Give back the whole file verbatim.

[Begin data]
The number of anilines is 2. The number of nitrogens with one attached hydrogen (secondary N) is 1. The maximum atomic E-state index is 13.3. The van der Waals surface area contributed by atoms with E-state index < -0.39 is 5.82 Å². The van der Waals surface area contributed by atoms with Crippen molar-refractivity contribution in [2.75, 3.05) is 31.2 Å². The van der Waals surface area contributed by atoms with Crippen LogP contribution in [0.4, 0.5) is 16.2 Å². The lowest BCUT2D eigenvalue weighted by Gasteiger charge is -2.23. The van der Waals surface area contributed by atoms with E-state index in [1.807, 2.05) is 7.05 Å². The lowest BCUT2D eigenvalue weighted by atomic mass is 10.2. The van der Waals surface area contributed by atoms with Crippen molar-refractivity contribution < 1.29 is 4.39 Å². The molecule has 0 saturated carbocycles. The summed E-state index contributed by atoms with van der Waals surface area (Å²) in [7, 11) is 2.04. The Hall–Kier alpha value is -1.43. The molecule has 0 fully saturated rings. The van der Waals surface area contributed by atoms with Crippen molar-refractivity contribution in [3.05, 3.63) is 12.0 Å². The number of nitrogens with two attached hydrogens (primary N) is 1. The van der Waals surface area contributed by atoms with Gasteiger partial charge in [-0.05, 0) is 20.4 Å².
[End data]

The number of anilines is 2. The number of nitrogens with one attached hydrogen (secondary N) is 1. The maximum atomic E-state index is 13.3. The van der Waals surface area contributed by atoms with E-state index < -0.39 is 5.82 Å². The van der Waals surface area contributed by atoms with Crippen molar-refractivity contribution in [2.75, 3.05) is 31.2 Å². The van der Waals surface area contributed by atoms with Crippen LogP contribution in [0.4, 0.5) is 16.2 Å². The lowest BCUT2D eigenvalue weighted by Gasteiger charge is -2.23. The van der Waals surface area contributed by atoms with E-state index in [1.807, 2.05) is 7.05 Å². The lowest BCUT2D eigenvalue weighted by atomic mass is 10.2. The van der Waals surface area contributed by atoms with Crippen molar-refractivity contribution < 1.29 is 4.39 Å². The molecule has 0 saturated carbocycles. The summed E-state index contributed by atoms with van der Waals surface area (Å²) in [7, 11) is 2.04. The Hall–Kier alpha value is -1.43. The molecule has 0 fully saturated rings. The van der Waals surface area contributed by atoms with Crippen molar-refractivity contribution in [3.05, 3.63) is 12.0 Å². The number of nitrogens with two attached hydrogens (primary N) is 1. The van der Waals surface area contributed by atoms with Gasteiger partial charge in [-0.05, 0) is 20.4 Å².